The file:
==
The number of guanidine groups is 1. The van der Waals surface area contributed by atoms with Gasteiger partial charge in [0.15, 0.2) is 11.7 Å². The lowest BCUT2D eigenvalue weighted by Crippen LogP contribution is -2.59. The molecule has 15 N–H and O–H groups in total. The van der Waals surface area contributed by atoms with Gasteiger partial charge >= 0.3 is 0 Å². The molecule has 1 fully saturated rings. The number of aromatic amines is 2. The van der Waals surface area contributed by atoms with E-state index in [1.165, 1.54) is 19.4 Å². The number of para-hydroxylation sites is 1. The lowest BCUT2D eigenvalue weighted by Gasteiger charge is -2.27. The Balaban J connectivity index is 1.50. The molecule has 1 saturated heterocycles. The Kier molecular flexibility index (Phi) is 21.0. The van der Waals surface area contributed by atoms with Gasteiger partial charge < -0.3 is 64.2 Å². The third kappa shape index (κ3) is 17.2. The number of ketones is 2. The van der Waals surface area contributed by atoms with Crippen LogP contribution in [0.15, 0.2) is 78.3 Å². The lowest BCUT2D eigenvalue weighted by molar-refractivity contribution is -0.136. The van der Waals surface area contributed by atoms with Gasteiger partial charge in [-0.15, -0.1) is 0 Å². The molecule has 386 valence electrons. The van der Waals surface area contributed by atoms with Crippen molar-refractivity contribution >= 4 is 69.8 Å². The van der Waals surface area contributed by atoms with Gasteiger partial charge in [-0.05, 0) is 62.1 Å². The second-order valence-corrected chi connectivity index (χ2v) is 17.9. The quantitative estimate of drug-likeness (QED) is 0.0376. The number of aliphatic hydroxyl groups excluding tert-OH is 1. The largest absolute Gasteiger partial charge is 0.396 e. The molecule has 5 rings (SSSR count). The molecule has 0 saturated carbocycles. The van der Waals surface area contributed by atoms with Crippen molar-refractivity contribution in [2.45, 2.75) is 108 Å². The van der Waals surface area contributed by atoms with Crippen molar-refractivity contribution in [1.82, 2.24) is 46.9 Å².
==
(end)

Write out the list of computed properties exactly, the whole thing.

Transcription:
The number of guanidine groups is 1. The van der Waals surface area contributed by atoms with Gasteiger partial charge in [0.15, 0.2) is 11.7 Å². The lowest BCUT2D eigenvalue weighted by Crippen LogP contribution is -2.59. The molecule has 15 N–H and O–H groups in total. The van der Waals surface area contributed by atoms with Gasteiger partial charge >= 0.3 is 0 Å². The molecule has 1 fully saturated rings. The number of aromatic amines is 2. The van der Waals surface area contributed by atoms with E-state index in [1.165, 1.54) is 19.4 Å². The number of para-hydroxylation sites is 1. The lowest BCUT2D eigenvalue weighted by Gasteiger charge is -2.27. The Balaban J connectivity index is 1.50. The molecule has 1 saturated heterocycles. The Kier molecular flexibility index (Phi) is 21.0. The van der Waals surface area contributed by atoms with Gasteiger partial charge < -0.3 is 64.2 Å². The third kappa shape index (κ3) is 17.2. The number of ketones is 2. The van der Waals surface area contributed by atoms with Crippen LogP contribution in [0.15, 0.2) is 78.3 Å². The lowest BCUT2D eigenvalue weighted by molar-refractivity contribution is -0.136. The van der Waals surface area contributed by atoms with Gasteiger partial charge in [-0.15, -0.1) is 0 Å². The molecule has 386 valence electrons. The van der Waals surface area contributed by atoms with Crippen molar-refractivity contribution >= 4 is 69.8 Å². The van der Waals surface area contributed by atoms with Gasteiger partial charge in [-0.05, 0) is 62.1 Å². The second-order valence-corrected chi connectivity index (χ2v) is 17.9. The quantitative estimate of drug-likeness (QED) is 0.0376. The number of aliphatic hydroxyl groups excluding tert-OH is 1. The largest absolute Gasteiger partial charge is 0.396 e. The molecule has 5 rings (SSSR count). The molecule has 0 saturated carbocycles. The van der Waals surface area contributed by atoms with Crippen molar-refractivity contribution in [2.45, 2.75) is 108 Å². The van der Waals surface area contributed by atoms with Crippen molar-refractivity contribution in [1.82, 2.24) is 46.9 Å².